I wrote Colon and Salon a letter. In it I said, among other things, that "You make reference to "bland misanthropy" and you imply that all or most comics are fake, vicious and unimaginative. You, my friend, gotta get out more. I say that without a hint of misanthropy. I simply mean that wherever you've been getting your standup from, you're not getting what our psychometrics friends might call a 'representative sample.'"
I got back a nice and reasonable letter from Mr. Colon. Unfortunately, I can't reveal the contents of that letter because, when I asked if I could excerpt it for this column, he replied that he'd rather I didn't and that he'd send me a different email. I guess the first one didn't have enough negative stereotypes and gratuitous slams of standup comics in it. At press time, I still haven't received a second reply from him. We hope we get a reply before Salon drops off the face of the earth like Suck did.
"Kids, if you want to be famous, don't try stand-up comedy.
Sure, it worked for Jerry Seinfeld and Drew Carey and, at
least for a while, Ellen DeGeneres, but at what cost?
Traveling from town to town, standing in front of a brick
wall, yelling like a crazy person, delivering the same
jokes night after night--what kind of life is that?
Being a comic is being in show business only in the
way that being a bowler is being in professional
There are a lot of comedy club owners who are panicking, post-9/11. They're sensitive to any dip in attendance and they're worried that America got some crazy idea that it's somehow inappropriate to aggresively seek out laughs by going to a comedy club. We think their fears are unfounded, but we understand their edginess. They're also edgy because, even when things were going well, they didn't always get the support from the local papers that they should have. In the post-9/11 world, establishments like restaurants and theaters can depend on a boost from the press. Judging from the press' track record, the comedy clubs have no reason to expect a similar boost. As one club owner we talked to put it, getting a hit from the local paper has always been "like pulling teeth." After reading the press quotes I've excerpted here, is it any wonder? Some people might say that I'm way too sensitive to this anti-standup bias. I say they're wrong. I also must say that, aside from it being personally hurtful, it's an impediment to the business.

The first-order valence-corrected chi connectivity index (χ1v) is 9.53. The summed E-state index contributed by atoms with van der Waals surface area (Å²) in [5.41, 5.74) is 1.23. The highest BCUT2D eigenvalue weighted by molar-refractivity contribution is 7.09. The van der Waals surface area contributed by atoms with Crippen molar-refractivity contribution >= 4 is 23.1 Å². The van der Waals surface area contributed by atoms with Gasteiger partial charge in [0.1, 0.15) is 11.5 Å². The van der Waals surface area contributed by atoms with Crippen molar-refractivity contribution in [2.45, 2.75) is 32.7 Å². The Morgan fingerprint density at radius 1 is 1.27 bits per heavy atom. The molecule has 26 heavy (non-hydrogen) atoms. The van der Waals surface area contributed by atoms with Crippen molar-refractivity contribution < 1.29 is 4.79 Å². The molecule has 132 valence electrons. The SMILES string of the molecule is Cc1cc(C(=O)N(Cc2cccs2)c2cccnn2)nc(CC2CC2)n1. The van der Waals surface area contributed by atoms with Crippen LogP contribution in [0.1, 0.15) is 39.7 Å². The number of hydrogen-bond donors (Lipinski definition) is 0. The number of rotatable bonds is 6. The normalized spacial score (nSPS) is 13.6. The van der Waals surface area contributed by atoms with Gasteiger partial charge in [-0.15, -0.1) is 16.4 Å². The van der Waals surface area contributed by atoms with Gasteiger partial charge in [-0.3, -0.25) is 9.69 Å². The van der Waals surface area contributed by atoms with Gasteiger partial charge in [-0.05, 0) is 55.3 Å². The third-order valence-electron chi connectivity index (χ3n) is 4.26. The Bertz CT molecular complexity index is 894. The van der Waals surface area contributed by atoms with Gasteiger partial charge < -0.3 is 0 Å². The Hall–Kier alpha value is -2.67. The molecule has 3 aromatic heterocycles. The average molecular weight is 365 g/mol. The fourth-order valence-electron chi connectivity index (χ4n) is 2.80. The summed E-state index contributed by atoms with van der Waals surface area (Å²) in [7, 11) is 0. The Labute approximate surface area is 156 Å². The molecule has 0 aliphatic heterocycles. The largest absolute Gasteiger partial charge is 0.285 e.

If editors and writers think this way about standup comics (and if they rather blatantly convey it in their articles), it translates into fewer articles and (totally unwarranted) negative press. The reader picks up on such things. The end result is the withering of a legitimate and popular branch of the live entertainment biz. There are plenty of artists and art forms that don't exactly tickle the fancy of critics--Britney Spears, Raffi, 3/4 of all the movies that have ever been made. Yet they continue to devote acres of Entertainment Section real estate to such endeavors, all the while being pretty charitable. I once heard a movie described as "a disaster, but not unwatchable." Can you imagine a standup comic getting cut such a break?
After the atrocities of September 11, we sensed that many people changed their attitude about standup comedy. It appeared as though comics experienced an "upgrade" similar to that which had been experienced by firemen and cops. In my October column, I wrote that "When we started this magazine 31 months ago, we were a little sore at America and at the press for what we perceived as shoddy treatment of standup comics... We still feel misunderstood. After what we've witnessed over the last two weeks however, it seems as though America appreciates us." We hope the good feelings last. We hope that the newspaper editors also pick up on the upgrade.
We'll be out there monitoring things.